Tom Banner awoke early, terribly frightened. He’d just had a terrible dream, where he was being escorted by two men in white into a padded cell at an insane asylum. Though he tried to get away, they grabbed him when he did, forcing him to continue to the cell.
“Another dream?” his wife asked.
“Yes,” he said, “same one: the asylum.”
“You really should see somebody about that,” his wife suggested, “you’ve been getting those dreams more and more.”
“I know,” he said, “but I think these dreams will just go away on their own, eventually. Most dreams do.”
“If you’re sure,” his wife said, “but if you change your mind, I had a college friend who’s a good therapist.”
That morning, Mr. Banner got up, had his breakfast, and headed off to his job at the bank. Though he’d had these nightmares about being an inmate in an insane asylum for weeks, he tried not to let them worry him. They were just nightmares, after all.
But despite his efforts, he began to be worried more and more the longer the nightmares went on for. That day, on the way to work, he paused as an image of himself being forced into a white padded cell passed through his mind.
“I should not let those silly dreams get to me,” he said, continuing on his way to work.
He soon arrived at the bank and sat down at his desk. After organizing his desk and checking his calendar, he had a meeting with a prospective investor, Dr. John Panzer, the chief physician at the city hospital. The two of them had met several times to discuss Dr. Panzer’s investment plans, though Panzer was a very cautious, conservative man, and a bit nervous when it came to money. The bank has been trying to convince him to invest, but he has remained reluctant.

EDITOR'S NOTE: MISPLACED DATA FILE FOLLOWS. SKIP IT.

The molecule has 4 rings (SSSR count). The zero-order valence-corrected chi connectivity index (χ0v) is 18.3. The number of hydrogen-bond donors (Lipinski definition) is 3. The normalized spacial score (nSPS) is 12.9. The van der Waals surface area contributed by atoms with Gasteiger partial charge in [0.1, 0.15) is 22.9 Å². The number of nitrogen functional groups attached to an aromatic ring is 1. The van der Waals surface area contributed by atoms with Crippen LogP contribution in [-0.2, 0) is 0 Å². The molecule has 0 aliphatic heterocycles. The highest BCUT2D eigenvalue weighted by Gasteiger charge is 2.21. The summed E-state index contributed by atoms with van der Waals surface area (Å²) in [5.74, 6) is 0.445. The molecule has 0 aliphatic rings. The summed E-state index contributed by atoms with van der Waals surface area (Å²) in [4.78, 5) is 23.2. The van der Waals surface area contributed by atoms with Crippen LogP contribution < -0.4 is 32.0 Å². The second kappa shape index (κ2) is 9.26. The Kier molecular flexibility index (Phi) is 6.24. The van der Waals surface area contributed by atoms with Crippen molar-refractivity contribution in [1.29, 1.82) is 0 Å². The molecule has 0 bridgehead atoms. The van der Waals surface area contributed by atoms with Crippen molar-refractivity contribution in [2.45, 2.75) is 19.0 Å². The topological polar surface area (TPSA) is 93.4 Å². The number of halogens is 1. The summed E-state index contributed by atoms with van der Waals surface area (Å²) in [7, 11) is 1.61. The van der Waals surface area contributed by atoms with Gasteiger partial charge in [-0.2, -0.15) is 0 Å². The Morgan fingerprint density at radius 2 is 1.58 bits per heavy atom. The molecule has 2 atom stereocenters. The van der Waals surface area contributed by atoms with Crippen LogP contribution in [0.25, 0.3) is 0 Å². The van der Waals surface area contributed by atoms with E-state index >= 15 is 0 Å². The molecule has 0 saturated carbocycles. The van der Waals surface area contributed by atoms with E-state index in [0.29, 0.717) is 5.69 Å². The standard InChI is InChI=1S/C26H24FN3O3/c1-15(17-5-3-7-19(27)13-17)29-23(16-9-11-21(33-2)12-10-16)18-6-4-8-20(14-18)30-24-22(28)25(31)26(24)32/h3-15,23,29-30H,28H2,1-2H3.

“Try this one,” Banner handed a folder to Dr. Panzer, “it should be a safe investment, and will give you a decent return.”
“I don’t know,” Panzer said, “but I’ll take a look.”
Dr. Panzer picked up the folder and began to read through the papers inside. While he read them, Mr. Banner smiled, believing that should alleviate his worries. While he was thinking, his mind suddenly flashed back to the asylum. He was in the cell, surrounded by white padded walls. He reached for the door, and struggled to open it.
“You’re breathing awfully deeply,” Dr. Panzer said, concerned, “are you sure this is a good investment?”
“It’s good,” Banner explained, “Don’t worry about me. It’s just issues at home.”
“Looking at your eyes,” Dr. Panzer said, “you look like you’re a bit tired. Are you having trouble sleeping?”
“Well,” Banner said.
He considered telling Dr. Panzer about his nightmares, but was concerned that doing so would ruin the opportunity to sell him on the investment.
“I know what sleep deprivation can do to somebody,” Dr. Panzer said, handing the folder back, “I think I’d better talk with somebody a bit more attentive.”
Dr. Panzer got up and left the room. As he did, Mr. Banner looked at him, realizing that it was his nightmares that caused this meeting to turn out the way it did. He finally admitted to himself that the nightmares were a problem and that he should seek professional help. He remembered his wife’s college friend, and decided to contact him.
He sent his wife a text message, asking for the therapist’s information and she replied with the name and phone number of a Dr. Meyer, along with a short message praising him for deciding to get help. He called the therapist.
“This is Dr. Meyer,” the therapist said, “How may I help you?”
“Doctor,” Banner said, “I’ve been having these regular nightmares for weeks, and now, I’m beginning to have visions of them when I’m wide awake too.”